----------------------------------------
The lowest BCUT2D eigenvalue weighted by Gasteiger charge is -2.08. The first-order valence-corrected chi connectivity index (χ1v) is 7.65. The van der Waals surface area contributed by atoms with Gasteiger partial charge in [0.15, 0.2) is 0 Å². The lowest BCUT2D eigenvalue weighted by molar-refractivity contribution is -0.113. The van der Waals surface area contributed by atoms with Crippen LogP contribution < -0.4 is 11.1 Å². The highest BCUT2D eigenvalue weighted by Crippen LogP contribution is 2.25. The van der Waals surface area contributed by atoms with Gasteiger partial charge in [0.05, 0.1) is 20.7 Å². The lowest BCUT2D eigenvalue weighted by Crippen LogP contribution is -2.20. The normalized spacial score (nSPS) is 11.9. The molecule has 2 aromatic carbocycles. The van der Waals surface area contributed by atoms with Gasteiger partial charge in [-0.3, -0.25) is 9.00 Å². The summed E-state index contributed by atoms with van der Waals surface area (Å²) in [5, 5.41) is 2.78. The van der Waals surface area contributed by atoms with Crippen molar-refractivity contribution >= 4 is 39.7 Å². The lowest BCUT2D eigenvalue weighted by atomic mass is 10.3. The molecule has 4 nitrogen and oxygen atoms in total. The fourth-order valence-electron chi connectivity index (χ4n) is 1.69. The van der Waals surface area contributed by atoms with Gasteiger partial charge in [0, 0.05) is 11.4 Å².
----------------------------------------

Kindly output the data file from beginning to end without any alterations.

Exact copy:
The lowest BCUT2D eigenvalue weighted by Gasteiger charge is -2.08. The first-order valence-corrected chi connectivity index (χ1v) is 7.65. The van der Waals surface area contributed by atoms with Gasteiger partial charge in [0.15, 0.2) is 0 Å². The lowest BCUT2D eigenvalue weighted by molar-refractivity contribution is -0.113. The van der Waals surface area contributed by atoms with Crippen LogP contribution < -0.4 is 11.1 Å². The highest BCUT2D eigenvalue weighted by Crippen LogP contribution is 2.25. The van der Waals surface area contributed by atoms with Gasteiger partial charge in [0.05, 0.1) is 20.7 Å². The lowest BCUT2D eigenvalue weighted by Crippen LogP contribution is -2.20. The normalized spacial score (nSPS) is 11.9. The molecule has 2 aromatic carbocycles. The van der Waals surface area contributed by atoms with Gasteiger partial charge in [-0.3, -0.25) is 9.00 Å². The summed E-state index contributed by atoms with van der Waals surface area (Å²) in [5, 5.41) is 2.78. The van der Waals surface area contributed by atoms with Crippen molar-refractivity contribution >= 4 is 39.7 Å². The lowest BCUT2D eigenvalue weighted by atomic mass is 10.3. The molecule has 4 nitrogen and oxygen atoms in total. The fourth-order valence-electron chi connectivity index (χ4n) is 1.69. The van der Waals surface area contributed by atoms with Gasteiger partial charge in [0, 0.05) is 11.4 Å².